I like my cars to have big V8 engines, rear wheel drive and a stick shift. There’s nothing in the world like an old SS454 Chevelle, Boss 429 Mustang, Hemi Cuda or a 427 Corvette roadster. Cars were loud and dangerous in the olden days before cable TV, when seat-belts weren’t a thing. It’s the way things were and we liked it, we loved it. The problem is, many people are looking at these old 60’s and 70’s muscle cars through rose-colored bi-focals. This may come as a shock, but most of the storied muscle cars of the past were slow, compared to what’s available today. The aforementioned Boss 429 sells for hundreds of thousands of dollars now, but it came from the factory rated at a measly 375hp (which was a total lie because it had closer to 450 horsepower). Even with that giant engine, the Boss 9 only managed 0-60 in a lazy 7 seconds, ran the quarter-mile in about 14 seconds and had a top speed of around 120mph. Not very impressive by today’s standards. In fact that’s a bit slower than the last 4 cylinder Mustang I rented.
But here it is, sixteen years after the Y2K scare, gas is expensive and, apparently, it’s against the law if you forget to wear a seat-belt now. Technology has advanced beyond even my wildest dreams and computers, coupled with witchcraft, have made seemingly impossible things become the norm. I’m sure that all of this technology has helped one American car company, that has been around since 1902, develop a fantastic 3.6 liter V6 engine with twin turbochargers that makes 464 horsepower of boosted goodness! The 2016 Cadillac ATS-V is very impressive on paper, packing 445 ft. lbs of torque with all of that horsepower. It’s been hard for me to admit that I like a car that goes against what was beaten in to me as a child: “There is no replacement for displacement.” I’m here to tell you, and let past me know, that there is indeed a replacement and it’s the new Cadillac ATS-V. This car won me over and I’ll even say that it’s one of the most impressive vehicles that I’ve ever driven. I really love that this version of the V was built to compete with the BMW M3/M4 and it does just that, with an added bonus. The V prohibits you from looking like an average jerk who drives a German car because everyone else at work does, too.
The ATS-V is rear wheel drive, like God intended, and it’s almost perfectly balanced with 51% of the weight in the front and 49% in the rear. The V I drove also came with the optional Recaro seats, which are far better than the ones in the older and larger CTS-V. My shiny, Red Obsession Tintcoat car came equipped with the same fabulous 8-speed automatic transmission that is also found in the new Corvette C7. The combination of this particular automatic transmission, turbocharged engine, adjustable magnetic ride suspension and sticky Michelin Pilot Super Sport tires makes for a very quick car that goes where you point it. If it weren’t for the electronic nanny that limits the speed to 155mph, this car would be capable of over 180mph. I think Cadillac is brilliant because they have taken notice of the changes people make to their cars with aftermarket parts and have begun to include them on the cars that are sitting in the showroom. The subtle black trim around the windows is not something you have to order from a company in Texas anymore, the car comes from the factory with quad exhaust and it’s loaded with performance goodies, like a vented carbon fiber hood and red Brembo brakes that have more pistons than the engine. The adjustable heads-up display is cool and this is the first Cadillac I’ve ever seen that comes with HD radio built-in to the Bose sound system. Sure, you have to deal with the CUE (Cadillac User Experience) navigation system, but once you get used to it, it’s not bad. I still prefer GM’s tried and true MyLink system that is in my Chevy SS though. The ATS-V will also wirelessly charge some cellphones, but my giant iPhone 6S Plus didn’t fit in to the secret compartment where you can hide your phone from yourself. In all fairness to the car, my phone barely fits in my purse. The thing that really sells me on any car is the interior and the inside of this Cadillac is a nice place to be. The materials are high quality and the look and feel are in line with what you would expect from a car in this price range. Visibility is pretty good in the coupe and it’s easy to drive in traffic. The hardest part about driving this car is the constant temptation to put your foot in it and feel the boost propel you to the legal speed limit before you can say, “Is that a cop?”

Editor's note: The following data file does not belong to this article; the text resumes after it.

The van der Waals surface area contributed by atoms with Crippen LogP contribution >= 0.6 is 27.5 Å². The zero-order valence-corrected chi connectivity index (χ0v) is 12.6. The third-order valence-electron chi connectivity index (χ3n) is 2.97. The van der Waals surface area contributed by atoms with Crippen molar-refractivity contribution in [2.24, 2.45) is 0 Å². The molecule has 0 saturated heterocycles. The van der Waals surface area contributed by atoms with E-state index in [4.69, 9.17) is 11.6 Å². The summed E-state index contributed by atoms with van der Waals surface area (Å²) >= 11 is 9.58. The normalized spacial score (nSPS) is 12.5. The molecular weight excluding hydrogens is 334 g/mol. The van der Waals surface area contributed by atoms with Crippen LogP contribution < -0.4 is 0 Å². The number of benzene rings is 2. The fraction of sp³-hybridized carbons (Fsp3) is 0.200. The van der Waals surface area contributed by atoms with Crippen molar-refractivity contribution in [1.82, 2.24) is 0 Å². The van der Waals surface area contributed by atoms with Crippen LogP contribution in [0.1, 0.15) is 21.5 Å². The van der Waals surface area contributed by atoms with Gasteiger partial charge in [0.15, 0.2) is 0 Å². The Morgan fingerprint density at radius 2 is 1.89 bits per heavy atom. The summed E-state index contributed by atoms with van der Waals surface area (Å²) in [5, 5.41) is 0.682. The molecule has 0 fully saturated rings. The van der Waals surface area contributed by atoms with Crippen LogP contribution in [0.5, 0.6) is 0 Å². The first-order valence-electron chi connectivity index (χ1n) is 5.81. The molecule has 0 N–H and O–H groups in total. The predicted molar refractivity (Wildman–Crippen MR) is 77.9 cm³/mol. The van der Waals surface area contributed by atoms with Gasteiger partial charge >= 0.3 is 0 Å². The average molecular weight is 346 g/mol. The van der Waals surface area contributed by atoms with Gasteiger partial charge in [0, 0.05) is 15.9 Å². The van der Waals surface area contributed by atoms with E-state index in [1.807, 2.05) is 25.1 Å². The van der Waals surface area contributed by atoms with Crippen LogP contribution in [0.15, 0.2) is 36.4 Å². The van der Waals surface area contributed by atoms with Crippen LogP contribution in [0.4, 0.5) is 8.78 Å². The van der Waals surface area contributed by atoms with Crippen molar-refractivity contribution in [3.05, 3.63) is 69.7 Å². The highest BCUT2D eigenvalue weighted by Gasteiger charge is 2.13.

During my week driving the ATS-V, I got compliments at the gas station, thumbs up in traffic, it drew a crowd at the Grand Prix of St. Petersburg and an older guy in Sarasota wanted to race me at a stoplight. I’m far too mature to engage in such shenanigans, but I admit that I thought about it. Sometimes, knowing that your car is faster is enough. I didn’t have a chance to take it to the racetrack but a little bird told me that it will go from 0-60 in 3.9 seconds, run the quarter-mile in the low 12 second range and I believe it. The car is quick, has gobs of power and weighs in at a very light 3,600lbs. The ATS-V will give Eurocars a real run for their money. Cadillac has built a real winner and it even looks good with four doors for grownups.
The 2016 ATS-V starts at $62,665 with the standard 6-speed stick. As tested with the optional 8-speed automatic transmission, Recaro seats, Luxury Package, Performance Data Recorder, 18″ wheels, red Brembo six-piston brakes, heads-up display and the safety/security package, the sticker price is $75,775.
Photo by: Scott Olson/Getty Images, Erica Habedank and GM Stock Photos.
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